Home » Sports

Will The Will Smith Movie ‘Concussion’ Change The Way You Feel About The NFL?

Submitted by on December 26, 2015 – 12:15 pmNo Comment

Playing in the NFL for a long stretch of time—or hell, playing any form of football for any amount of time—can lead to brain damage later in life. Unfortunately, this is something that has been proven to be true. There is still a lot of mystery surrounding brain diseases like chronic traumatic encephalopathy, also known as CTE, but they exist, and they are having a profound impact on people who used to play football. It’s the subject of the new Will Smith movie, Concussion, which hit theaters on Christmas.

Dr. Bennet Omalu, who is played by Smith in the movie, did an interview with Time this week and revealed that he believes that more than 90 percent of American football players suffer from some degree of CTE. Not all show signs of it right away, and not all of them end up in terrible shape later in life. But he believes that CTE is something that the NFL is going to have to come to terms with sooner than later.

“In my opinion,” he said, “taking professional football players as a cohort, I think over 90 percent of American football players suffer from this disease. Over 90 percent of players who play to the professional level have some degree of this disease. I have not examined any brain of a retired football player that came back negative.”

Even if Dr. Omalu’s projections are wildly off, it’s still clear that a large number of former and possibly even current players have CTE. And we don’t know how to feel about that. On the one hand, we love football and appreciate the fact that so many men are willing to sacrifice themselves for the good of the sport. On the other, Concussion has us rethinking the way we watch football. How can we cheer for someone on the field knowing they are taking years off their life by playing? It’s a dilemma for sure and everyone seems to be dealing with it differently.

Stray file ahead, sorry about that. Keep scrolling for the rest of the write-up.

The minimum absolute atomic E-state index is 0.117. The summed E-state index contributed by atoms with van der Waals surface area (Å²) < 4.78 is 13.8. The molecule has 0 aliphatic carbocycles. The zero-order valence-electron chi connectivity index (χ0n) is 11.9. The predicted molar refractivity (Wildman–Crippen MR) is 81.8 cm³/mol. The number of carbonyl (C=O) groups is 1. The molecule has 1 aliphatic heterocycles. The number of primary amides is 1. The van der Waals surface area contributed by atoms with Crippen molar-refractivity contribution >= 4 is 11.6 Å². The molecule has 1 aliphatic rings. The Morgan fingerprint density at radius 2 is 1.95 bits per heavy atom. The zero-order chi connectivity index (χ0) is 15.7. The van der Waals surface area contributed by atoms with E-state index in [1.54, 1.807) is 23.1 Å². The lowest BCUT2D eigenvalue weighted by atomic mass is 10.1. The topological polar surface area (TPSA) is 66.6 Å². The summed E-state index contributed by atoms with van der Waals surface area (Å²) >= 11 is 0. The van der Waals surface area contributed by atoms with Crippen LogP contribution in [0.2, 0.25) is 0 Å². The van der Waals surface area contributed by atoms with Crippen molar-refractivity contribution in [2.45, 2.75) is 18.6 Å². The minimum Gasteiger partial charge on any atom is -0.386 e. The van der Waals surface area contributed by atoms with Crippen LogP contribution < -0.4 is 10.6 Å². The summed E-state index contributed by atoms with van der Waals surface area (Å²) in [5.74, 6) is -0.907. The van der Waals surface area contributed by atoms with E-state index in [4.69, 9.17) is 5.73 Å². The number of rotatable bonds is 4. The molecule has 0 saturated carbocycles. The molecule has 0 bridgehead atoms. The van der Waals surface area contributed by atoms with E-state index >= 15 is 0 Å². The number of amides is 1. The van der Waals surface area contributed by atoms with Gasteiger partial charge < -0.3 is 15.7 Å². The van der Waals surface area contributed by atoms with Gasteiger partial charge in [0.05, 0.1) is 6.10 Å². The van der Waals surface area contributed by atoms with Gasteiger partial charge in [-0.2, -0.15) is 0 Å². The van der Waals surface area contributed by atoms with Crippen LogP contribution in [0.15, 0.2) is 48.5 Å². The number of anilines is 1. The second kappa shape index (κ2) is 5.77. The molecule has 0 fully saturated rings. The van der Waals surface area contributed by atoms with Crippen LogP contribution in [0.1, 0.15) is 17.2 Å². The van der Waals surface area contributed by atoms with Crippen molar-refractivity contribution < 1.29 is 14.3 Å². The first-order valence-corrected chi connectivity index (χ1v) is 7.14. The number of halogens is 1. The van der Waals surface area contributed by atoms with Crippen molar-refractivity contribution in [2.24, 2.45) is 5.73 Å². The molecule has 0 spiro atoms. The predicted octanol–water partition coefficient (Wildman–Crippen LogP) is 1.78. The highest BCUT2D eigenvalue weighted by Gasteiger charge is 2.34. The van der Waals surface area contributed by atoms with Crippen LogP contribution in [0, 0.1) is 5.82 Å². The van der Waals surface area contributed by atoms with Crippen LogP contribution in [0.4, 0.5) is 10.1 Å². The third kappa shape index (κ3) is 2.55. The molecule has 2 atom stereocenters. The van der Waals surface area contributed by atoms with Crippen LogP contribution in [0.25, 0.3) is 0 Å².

Will Concussion prevent you from watching football, or are you able to separate the negative effects football has on players from the game itself?

Related Posts with Thumbnails

Leave a comment!

Add your comment below, or trackback from your own site. You can also subscribe to these comments via RSS. Be nice. Keep it clean. Stay on topic. No spam.

We want to keep in touch with you. If you give us your email address, you may receive marketing emails from the DJ Networks family. We hope that's cool.

You can use these tags:
<a href="" title=""> <abbr title=""> <acronym title=""> <b> <blockquote cite=""> <cite> <code> <del datetime=""> <em> <i> <q cite=""> <strike> <strong>

This is a Gravatar-enabled weblog. To get your own globally-recognized-avatar, please register at Gravatar.